In its second round of meetings last week, the New York City Council heard Mayor Bill de Blasio’s administration propose the second aspect of Housing New York. This time around, the Council discussed Zoning for Quality and Affordability (ZQA). ZQA would allow for taller residential buildings in some neighborhoods and create more opportunities for affordable senior housing, supporters say. On February 9, City Council members met to hear and debate aspects of Mandatory Inclusionary Housing (MIH), which is the first part of de Blasio’s plan to add 200,000 units of affordable housing across all five boroughs over the next ten years. Much as they did with MIH, critics expressed their concerns following the ZQA proposals. Specifically, council members were apprehensive of parking requirement removals that follow senior and affordable housing developments. While City Hall says parking will only be impacted in neighborhoods close enough to mass transit (called "transit zon...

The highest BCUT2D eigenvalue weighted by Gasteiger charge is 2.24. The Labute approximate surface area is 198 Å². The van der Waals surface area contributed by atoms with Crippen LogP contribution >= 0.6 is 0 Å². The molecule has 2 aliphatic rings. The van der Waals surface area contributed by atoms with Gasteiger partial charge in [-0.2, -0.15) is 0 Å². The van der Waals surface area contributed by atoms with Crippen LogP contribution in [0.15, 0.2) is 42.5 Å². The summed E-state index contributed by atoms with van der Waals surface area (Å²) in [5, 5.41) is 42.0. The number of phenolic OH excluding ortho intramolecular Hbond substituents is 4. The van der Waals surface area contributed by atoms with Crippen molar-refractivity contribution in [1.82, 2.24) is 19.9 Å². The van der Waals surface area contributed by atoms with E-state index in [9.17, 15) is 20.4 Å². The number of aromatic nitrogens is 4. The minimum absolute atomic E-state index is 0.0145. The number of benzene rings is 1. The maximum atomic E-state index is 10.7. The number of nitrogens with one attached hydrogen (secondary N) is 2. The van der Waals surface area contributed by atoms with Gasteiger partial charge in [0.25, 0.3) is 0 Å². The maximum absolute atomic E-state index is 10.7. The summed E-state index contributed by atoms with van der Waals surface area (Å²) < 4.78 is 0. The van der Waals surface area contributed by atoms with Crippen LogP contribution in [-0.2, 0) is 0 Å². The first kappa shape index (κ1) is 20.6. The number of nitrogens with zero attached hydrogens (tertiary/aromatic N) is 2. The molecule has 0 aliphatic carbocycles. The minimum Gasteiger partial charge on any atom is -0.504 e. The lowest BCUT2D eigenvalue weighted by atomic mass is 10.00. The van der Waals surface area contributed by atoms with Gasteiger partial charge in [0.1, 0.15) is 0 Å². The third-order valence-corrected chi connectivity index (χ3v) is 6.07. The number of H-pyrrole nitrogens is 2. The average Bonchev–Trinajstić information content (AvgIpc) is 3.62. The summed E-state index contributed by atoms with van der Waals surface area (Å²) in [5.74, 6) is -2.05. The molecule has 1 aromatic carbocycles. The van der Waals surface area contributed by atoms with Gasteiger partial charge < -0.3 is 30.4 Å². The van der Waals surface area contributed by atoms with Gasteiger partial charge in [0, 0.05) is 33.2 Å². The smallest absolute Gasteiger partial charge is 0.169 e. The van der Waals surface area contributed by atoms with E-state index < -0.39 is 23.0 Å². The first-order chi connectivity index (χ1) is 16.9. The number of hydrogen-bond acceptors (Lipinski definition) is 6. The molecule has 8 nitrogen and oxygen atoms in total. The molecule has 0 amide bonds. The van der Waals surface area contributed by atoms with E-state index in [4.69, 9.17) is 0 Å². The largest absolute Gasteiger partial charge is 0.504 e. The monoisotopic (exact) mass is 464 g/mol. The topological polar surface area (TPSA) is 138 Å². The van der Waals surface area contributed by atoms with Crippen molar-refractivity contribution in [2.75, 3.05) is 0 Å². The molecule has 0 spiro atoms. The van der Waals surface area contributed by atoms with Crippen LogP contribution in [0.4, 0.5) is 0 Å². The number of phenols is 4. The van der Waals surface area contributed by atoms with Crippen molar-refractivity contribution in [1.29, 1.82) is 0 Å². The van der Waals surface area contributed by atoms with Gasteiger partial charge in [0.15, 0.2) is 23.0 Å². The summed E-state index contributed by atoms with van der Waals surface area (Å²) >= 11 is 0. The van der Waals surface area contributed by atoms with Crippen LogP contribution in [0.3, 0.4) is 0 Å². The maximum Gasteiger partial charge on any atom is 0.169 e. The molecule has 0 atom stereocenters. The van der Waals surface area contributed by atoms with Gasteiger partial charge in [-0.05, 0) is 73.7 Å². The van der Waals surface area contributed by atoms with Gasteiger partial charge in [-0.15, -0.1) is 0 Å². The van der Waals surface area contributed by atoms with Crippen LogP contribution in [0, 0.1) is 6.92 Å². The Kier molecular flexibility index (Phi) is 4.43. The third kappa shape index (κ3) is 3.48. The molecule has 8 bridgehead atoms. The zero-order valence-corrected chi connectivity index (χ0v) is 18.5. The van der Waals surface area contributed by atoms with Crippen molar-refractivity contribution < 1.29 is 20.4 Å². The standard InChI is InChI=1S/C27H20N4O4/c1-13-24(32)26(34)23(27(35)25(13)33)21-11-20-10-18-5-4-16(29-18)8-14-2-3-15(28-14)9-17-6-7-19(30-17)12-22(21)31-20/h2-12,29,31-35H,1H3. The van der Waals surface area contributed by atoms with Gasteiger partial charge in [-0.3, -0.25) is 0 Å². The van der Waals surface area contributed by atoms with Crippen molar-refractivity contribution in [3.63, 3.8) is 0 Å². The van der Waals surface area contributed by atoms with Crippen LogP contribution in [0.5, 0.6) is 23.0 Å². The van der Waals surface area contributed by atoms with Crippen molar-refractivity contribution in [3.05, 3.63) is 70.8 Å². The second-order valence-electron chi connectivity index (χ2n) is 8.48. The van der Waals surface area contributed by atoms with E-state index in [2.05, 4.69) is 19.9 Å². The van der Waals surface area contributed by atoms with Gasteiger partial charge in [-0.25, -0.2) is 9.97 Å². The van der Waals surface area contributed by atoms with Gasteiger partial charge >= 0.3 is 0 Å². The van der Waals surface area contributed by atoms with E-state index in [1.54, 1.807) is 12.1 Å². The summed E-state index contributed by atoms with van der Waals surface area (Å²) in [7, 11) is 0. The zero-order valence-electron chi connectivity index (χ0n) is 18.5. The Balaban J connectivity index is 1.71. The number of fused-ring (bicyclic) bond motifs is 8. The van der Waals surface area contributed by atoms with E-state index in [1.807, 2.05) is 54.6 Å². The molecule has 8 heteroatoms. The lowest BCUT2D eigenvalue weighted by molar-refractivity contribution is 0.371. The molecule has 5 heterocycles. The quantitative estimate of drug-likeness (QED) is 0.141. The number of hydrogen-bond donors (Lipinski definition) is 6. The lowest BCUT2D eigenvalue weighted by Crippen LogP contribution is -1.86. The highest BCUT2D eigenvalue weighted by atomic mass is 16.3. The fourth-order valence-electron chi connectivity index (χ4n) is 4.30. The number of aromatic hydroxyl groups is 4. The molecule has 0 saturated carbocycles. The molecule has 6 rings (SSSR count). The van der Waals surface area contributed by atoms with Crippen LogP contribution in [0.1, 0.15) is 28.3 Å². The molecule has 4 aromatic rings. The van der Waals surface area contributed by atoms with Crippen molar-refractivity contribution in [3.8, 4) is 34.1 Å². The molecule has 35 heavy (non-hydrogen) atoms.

- City Council members met last week to hear and debate aspects of Mandatory Inclusionary Housing (MIH), which is the first part of Mayor de Blasio’s plan to add 200,000 units of affordable housing over the next ten years.
- Council members were apprehensive of parking requirement removals that follow senior and affordable housing developments.
- The City Council also expressed concerns over ZQA’s senior housing proposals and their relation to building height.
- Both plans and their proposed amendments will be voted on in the next month.
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